Iowa basketball’s young backcourt ready to prove

Basketball season is almost underway, and the Iowa women’s backcourt wants to prove itself as elite this year.


The Daily Iowan; Photos by Josep

Iowa sophomore guard Makenzie Meyer poses for a portrait during the women’s basketball media in Carver-Hawkeye Arena on Monday, Oct. 23, 2017. The Hawkeyes will open up an exhibition game against Minnesota State-Moorhead on Nov. 5 at 7 p.m. in Carver. (Joseph Cress/The Daily Iowan)

This past weekend, a lot of Iowa City dressed up and celebrated Halloween, signifying the end of October.

For basketball fans, this means the season is a calendar-page turn away.

With Iowa’s disappointing football season and the plethora of talent, both male and female, on the basketball court, this could be a very exciting winter for Hawkeye hoops.

Most of the hype for the women’s team rests on All-Big Ten junior center Megan Gustafson.

What might get lost under Gustafson’s tall shadow is the talented backcourt that Iowa has built up behind her.

Sure, Iowa lost Ally Disterhoft, the Hawkeyes’ all-time leading scorer, but now the Iowa backcourt is stacked with a bevy of talented young players. The loss of Disterhoft means the they have to collectively fill her shoes.

“One person is not going to replace [Disterhoft],” coach Lisa Bluder said. “Everybody’s got to get better. For us to replace Ally, it’s got to be a group effort.”

Having Tania Davis back early from injury will certainly help the Hawkeyes; before she went down with injury last season, she averaged 10.9 points per game with 4.3 assists.

RELATED: Tania Davis’ return to Iowa basketball from injury a most welcome sight

Don’t expect the injury to affect those numbers too much. Davis may have questioned her ability to come back at first, but now she’s as confident as ever.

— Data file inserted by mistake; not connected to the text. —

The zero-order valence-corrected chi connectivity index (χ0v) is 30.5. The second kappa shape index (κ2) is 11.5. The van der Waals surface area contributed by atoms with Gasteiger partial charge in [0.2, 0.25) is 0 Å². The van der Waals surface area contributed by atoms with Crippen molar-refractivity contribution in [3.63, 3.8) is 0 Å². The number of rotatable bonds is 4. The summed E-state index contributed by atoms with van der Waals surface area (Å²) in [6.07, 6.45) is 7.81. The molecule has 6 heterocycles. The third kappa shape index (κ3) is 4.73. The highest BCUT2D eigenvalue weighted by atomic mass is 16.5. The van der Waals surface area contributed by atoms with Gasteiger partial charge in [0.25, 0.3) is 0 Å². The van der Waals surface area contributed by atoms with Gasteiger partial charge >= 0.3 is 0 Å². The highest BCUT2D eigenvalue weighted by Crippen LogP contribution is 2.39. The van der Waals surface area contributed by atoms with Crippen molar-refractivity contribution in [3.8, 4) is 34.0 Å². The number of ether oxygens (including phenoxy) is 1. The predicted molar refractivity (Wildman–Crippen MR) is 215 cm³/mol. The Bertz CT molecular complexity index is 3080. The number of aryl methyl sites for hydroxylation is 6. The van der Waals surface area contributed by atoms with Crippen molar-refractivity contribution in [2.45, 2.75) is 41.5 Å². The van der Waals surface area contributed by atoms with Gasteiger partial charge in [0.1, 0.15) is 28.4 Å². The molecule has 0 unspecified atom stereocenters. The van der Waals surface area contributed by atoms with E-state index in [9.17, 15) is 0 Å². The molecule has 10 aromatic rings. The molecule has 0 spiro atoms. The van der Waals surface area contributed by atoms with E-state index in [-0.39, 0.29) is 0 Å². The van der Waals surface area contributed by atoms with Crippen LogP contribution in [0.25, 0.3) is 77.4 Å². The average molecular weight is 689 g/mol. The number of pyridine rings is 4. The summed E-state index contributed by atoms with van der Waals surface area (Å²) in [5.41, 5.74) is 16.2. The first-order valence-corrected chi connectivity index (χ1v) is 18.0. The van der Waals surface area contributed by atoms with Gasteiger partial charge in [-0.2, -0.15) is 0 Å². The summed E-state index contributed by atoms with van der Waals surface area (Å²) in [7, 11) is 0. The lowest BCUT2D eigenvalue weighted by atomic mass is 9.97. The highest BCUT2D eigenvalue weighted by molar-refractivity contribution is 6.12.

“Going down, my first thought was, ‘Will I ever be the same?’ ” Davis said. “But after putting in the amount of work that I put in, and to make the moves that I made previously in practices, [it] has given me a whole lot of confidence.”

While her injury may have hurt their season last year, it should prove a positive for the Hawkeyes’ season this year, because it gave then-freshman Kathleen Doyle a chance to shine.

This year, she was elected captain by her teammates and has Bluder drawing comparisons between her and Iowa’s all-time assist leader Sam Logic.

“It’s a big name to be compared to,” Doyle said. “Obviously, I’m honored to be in that group. Hopefully, I can turn out to be as good as Samantha Logic.”

It’s an apt comparison; both women are 5-9 point guards, who both each started at least 29 games as freshme n, but the numbers prove they share more than position and height.

In Logic’s freshman season, she finished with 9.4 points per game, 4.4 assists, and 1.5 steals. Doyle finished her freshman season with 9.2 points, 4.3 assists, and 2.1 steals.

RELATED: Women’s basketball is small in numbers, mighty in spirit

Bluder knew what she was talking about.

Doyle’s classmate and guard Makenzie Meyer also heard her name next to a Hawkeye great on media day. This time, it was the Hawkeyes’ all-time 3-point leader Melissa Dixon.

Meyer (42) actually made more 3s than Dixon (35) in her first year, and she hopes that can continue.

It will if she listens to her coaches.

“The coaches have always been extremely confident with me shooting the 3, and they keep telling me to shoot it even if I miss 10 in a row,” Meyer said.

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